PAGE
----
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Bill Clinton had five minutes to address the country.

The shot was carefully constructed: Soft lighting, a comfortable-looking couch, a side table spilling over with what looked like cheery family photographs. The former president began his Tuesday night Democratic National Convention speech by criticizing President Trump’s response to the coronavirus before throwing his support behind Democratic nominee Joe Biden.

“You know what Donald Trump will do with four more years: blame, bully and belittle,” said Clinton. “And you know what Joe Biden will do: build back better.”

Watching the speech, 31-year-old Michaela Pewarski kept asking herself the same question: “Are you actually kidding me?”

To Pewarski, based in Brooklyn, Clinton belongs to a different era of the Democratic Party — one best left in another millennium. It’s not really about the politics, she says. She doesn’t have a problem with most of the politically moderate speakers selected to speak at this year’s convention: Far-left figures like Rep. Alexandria Ocasio-Cortez (D-N.Y.) strike her as “too extreme.” She supported Sen. Kamala D. Harris (D-Calif.), now the vice-presidential nominee, in the Democratic primary.

Clinton should be excluded from the Democratic convention, she says, because of his treatment of women. Along with his affair with intern Monica Lewinsky — which, while consensual, is a clear case of workplace sexual harassment, with a severe power imbalance — Clinton has been accused of sexual assault or harassment by at least three other women. The most serious allegation of these was made by Juanita Brodderick, who has accused the former president of raping her in 1978.

“It’s the type of hypocrisy that makes it really hard for me to be all in as a Democrat,” Pewarski says.

The Democratic Party has positioned itself as the party of #MeToo. Over the past few years, many Democrats have become outspoken advocates for alleged victims, issuing blanket calls to “believe women,” especially those who spoke out to accuse Trump, former Alabama Senate candidate Roy Moore and other Republicans. The reckoning has also extended to prominent Democrats, like former senator Al Franken (D-Minn.) and former representative Katie Hill (D-Calif.), both of whom have resigned.

But several high-profile Democrats have been able to deflect credible accusations of sexual assault or harassment, emerging from the height of the #MeToo movement relatively unscathed. Clinton continues to be celebrated as a prominent member of the party, along with former New York mayor Mike Bloomberg, who has been accused by several women of workplace harassment. He was sharply criticized during his own presidential bid by Sen. Elizabeth Warren (D-Mass.) for refusing to release women who accused him from their nondisclosure agreements.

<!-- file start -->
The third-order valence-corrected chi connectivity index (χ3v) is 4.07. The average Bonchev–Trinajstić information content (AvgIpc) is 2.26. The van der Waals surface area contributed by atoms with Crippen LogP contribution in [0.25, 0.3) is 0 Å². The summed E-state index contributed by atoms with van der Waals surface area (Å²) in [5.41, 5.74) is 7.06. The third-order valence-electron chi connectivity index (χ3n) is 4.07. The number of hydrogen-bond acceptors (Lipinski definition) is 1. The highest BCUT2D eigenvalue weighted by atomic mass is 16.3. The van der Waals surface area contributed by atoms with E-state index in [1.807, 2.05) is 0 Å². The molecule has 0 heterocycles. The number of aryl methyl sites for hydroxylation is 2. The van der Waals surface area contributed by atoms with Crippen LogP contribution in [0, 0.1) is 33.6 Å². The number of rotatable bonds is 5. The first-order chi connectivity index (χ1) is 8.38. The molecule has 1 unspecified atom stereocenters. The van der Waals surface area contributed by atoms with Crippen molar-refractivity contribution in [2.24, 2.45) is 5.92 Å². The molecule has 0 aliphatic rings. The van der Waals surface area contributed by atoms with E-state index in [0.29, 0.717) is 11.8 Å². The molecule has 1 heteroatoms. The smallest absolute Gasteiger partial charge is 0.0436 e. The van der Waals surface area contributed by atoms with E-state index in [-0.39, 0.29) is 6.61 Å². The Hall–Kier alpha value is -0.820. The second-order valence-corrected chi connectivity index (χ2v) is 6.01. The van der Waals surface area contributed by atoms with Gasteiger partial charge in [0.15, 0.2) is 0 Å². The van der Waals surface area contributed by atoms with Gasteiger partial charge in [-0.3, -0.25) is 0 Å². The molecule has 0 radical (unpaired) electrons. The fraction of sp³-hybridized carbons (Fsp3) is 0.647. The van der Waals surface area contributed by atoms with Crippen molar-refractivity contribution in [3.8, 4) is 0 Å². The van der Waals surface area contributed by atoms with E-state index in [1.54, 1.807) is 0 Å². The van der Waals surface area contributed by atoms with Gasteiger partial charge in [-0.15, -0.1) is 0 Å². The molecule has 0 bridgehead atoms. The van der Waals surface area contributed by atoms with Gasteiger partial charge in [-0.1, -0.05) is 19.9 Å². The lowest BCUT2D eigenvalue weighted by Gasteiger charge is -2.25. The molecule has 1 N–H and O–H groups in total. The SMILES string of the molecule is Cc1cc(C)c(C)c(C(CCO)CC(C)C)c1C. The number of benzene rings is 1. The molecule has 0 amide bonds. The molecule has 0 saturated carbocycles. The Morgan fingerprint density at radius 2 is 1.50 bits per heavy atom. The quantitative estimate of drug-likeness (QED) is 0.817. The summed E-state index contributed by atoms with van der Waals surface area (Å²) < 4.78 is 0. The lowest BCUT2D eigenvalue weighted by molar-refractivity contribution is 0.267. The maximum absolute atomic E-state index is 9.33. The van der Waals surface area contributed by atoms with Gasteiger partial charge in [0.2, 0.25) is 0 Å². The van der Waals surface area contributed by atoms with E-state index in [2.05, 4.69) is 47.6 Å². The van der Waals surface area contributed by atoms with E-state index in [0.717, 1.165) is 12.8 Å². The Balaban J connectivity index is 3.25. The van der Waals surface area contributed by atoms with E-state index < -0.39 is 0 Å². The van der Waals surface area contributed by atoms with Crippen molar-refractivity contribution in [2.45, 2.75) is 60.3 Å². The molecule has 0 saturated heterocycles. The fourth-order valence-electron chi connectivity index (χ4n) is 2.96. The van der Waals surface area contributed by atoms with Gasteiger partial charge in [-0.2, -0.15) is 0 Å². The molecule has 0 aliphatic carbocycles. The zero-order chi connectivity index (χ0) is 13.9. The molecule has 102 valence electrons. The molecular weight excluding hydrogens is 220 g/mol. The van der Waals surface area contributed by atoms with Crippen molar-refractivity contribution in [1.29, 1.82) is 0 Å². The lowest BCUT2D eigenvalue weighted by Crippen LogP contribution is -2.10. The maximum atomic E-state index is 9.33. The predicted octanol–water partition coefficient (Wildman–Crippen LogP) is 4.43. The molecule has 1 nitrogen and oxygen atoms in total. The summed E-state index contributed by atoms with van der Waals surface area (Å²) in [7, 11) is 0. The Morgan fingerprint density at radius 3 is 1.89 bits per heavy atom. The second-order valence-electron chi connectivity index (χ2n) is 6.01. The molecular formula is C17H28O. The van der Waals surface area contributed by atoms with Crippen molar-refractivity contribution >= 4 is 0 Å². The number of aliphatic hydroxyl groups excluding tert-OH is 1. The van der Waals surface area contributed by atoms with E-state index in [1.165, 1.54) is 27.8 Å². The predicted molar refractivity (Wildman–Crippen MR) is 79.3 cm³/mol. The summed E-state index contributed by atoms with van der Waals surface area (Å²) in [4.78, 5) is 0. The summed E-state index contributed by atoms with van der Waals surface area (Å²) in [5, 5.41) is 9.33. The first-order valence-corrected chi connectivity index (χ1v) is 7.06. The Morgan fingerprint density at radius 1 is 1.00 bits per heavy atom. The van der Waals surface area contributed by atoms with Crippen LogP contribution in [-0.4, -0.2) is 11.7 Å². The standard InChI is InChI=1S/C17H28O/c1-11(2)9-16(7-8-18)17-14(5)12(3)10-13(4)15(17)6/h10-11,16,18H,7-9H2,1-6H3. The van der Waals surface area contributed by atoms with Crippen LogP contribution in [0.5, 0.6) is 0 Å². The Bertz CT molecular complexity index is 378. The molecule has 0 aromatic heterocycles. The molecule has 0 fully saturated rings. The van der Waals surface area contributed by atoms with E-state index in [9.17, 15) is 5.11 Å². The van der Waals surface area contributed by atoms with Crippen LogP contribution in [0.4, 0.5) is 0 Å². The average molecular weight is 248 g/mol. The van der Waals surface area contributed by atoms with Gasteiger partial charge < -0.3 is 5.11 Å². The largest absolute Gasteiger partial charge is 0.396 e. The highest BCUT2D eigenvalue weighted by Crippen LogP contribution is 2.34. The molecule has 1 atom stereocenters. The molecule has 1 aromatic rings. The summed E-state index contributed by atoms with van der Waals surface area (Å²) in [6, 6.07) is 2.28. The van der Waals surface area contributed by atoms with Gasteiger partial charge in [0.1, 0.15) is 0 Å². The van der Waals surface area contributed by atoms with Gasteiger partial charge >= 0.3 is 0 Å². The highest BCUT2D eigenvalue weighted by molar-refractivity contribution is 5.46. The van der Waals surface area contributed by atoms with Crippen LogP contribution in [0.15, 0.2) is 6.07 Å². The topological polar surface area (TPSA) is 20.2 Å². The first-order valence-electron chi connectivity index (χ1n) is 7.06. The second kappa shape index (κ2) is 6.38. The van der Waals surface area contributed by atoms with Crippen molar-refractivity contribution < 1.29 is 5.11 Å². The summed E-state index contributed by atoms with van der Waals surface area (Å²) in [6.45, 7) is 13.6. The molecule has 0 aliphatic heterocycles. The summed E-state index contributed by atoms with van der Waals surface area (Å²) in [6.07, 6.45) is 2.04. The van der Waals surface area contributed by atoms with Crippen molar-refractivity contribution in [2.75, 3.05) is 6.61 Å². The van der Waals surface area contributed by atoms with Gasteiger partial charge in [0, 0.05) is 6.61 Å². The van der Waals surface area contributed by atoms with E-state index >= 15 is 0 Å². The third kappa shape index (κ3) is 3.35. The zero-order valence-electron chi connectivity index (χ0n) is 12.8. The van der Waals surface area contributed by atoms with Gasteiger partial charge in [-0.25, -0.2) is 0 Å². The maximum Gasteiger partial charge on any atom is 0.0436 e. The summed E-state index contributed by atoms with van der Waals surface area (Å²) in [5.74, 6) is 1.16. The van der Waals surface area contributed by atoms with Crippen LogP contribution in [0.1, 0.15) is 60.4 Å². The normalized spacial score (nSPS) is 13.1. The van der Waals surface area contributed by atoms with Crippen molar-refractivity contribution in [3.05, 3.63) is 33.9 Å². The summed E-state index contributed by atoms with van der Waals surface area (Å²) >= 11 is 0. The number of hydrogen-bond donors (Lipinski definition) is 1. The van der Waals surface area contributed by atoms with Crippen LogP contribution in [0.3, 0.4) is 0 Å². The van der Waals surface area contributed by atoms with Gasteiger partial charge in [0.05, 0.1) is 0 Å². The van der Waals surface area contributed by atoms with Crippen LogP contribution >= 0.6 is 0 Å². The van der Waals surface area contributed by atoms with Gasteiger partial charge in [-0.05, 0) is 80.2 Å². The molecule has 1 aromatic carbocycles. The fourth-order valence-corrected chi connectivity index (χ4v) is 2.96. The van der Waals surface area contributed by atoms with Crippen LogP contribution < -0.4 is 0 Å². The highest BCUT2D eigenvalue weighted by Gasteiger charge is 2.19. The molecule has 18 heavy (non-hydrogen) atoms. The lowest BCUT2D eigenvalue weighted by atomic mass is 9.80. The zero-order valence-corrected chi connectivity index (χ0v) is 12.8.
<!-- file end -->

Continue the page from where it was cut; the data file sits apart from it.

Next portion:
In March Biden himself faced allegations from former employee Tara Reade, who claims Biden digitally penetrated her in his Senate office in 1993.

Both Clinton and Bloomberg were invited to speak at this year’s Democratic convention.

Pewarski said it’s particularly hard to watch men like Clinton and Bloomberg — who will speak on Thursday — when you have experienced workplace harassment yourself.

When Pewarski was 22 — the same age Lewinsky was when she worked in the White House — an older male mentor asked her to join him for a drink. This man, in his early 40s, had been extremely supportive of her career, she said, writing her a job recommendation. She didn’t think it was anything romantic. But then, while they were at drinks, she said, he asked her out.

“As a girl at that age, you just don’t really know how to handle something like that with a person in power,’ she said. “He had been someone I viewed with respect, and I didn’t want to upset anyone.”

The experience made her empathize with women like Lewinsky, solicited by powerful men.

“Her life has been ruined, and he’s on TV,” Pewarski said. “This guy needs to be told to shut up and sit down.”